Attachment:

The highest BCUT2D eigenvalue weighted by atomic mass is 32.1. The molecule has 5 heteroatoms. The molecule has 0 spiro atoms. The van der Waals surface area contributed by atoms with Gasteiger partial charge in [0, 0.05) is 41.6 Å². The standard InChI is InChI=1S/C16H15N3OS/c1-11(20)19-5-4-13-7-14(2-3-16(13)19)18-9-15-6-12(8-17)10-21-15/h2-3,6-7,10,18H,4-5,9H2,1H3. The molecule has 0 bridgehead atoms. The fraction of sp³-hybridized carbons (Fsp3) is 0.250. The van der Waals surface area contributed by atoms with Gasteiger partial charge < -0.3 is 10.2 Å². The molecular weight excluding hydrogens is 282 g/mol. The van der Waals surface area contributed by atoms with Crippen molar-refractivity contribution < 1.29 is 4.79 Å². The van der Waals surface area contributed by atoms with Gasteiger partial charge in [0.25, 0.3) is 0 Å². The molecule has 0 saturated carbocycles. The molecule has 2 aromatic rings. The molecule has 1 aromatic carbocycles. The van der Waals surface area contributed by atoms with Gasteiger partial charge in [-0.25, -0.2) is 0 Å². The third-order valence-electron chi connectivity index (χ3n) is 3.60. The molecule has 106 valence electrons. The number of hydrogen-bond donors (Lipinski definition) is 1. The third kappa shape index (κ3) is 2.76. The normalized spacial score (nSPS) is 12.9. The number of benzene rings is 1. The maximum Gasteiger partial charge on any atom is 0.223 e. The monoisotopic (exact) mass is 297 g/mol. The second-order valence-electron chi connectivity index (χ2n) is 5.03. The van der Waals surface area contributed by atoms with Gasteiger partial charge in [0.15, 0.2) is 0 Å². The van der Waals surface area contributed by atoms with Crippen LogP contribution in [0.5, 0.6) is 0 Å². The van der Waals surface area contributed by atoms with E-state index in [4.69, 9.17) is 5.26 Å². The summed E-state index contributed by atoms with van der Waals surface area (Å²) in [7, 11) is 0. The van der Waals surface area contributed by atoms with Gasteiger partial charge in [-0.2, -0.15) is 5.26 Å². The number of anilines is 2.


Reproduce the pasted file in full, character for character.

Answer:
The highest BCUT2D eigenvalue weighted by atomic mass is 32.1. The molecule has 5 heteroatoms. The molecule has 0 spiro atoms. The van der Waals surface area contributed by atoms with Gasteiger partial charge in [0, 0.05) is 41.6 Å². The standard InChI is InChI=1S/C16H15N3OS/c1-11(20)19-5-4-13-7-14(2-3-16(13)19)18-9-15-6-12(8-17)10-21-15/h2-3,6-7,10,18H,4-5,9H2,1H3. The molecule has 0 bridgehead atoms. The fraction of sp³-hybridized carbons (Fsp3) is 0.250. The van der Waals surface area contributed by atoms with Gasteiger partial charge < -0.3 is 10.2 Å². The molecular weight excluding hydrogens is 282 g/mol. The van der Waals surface area contributed by atoms with Crippen molar-refractivity contribution < 1.29 is 4.79 Å². The van der Waals surface area contributed by atoms with Gasteiger partial charge in [0.25, 0.3) is 0 Å². The molecule has 0 saturated carbocycles. The molecule has 2 aromatic rings. The molecule has 1 aromatic carbocycles. The van der Waals surface area contributed by atoms with Gasteiger partial charge in [-0.25, -0.2) is 0 Å². The third-order valence-electron chi connectivity index (χ3n) is 3.60. The molecule has 106 valence electrons. The number of hydrogen-bond donors (Lipinski definition) is 1. The third kappa shape index (κ3) is 2.76. The normalized spacial score (nSPS) is 12.9. The number of benzene rings is 1. The maximum Gasteiger partial charge on any atom is 0.223 e. The monoisotopic (exact) mass is 297 g/mol. The second-order valence-electron chi connectivity index (χ2n) is 5.03. The van der Waals surface area contributed by atoms with Gasteiger partial charge in [0.15, 0.2) is 0 Å². The van der Waals surface area contributed by atoms with Crippen LogP contribution in [0.5, 0.6) is 0 Å². The van der Waals surface area contributed by atoms with E-state index in [4.69, 9.17) is 5.26 Å². The summed E-state index contributed by atoms with van der Waals surface area (Å²) in [7, 11) is 0. The van der Waals surface area contributed by atoms with Gasteiger partial charge in [-0.2, -0.15) is 5.26 Å². The number of anilines is 2.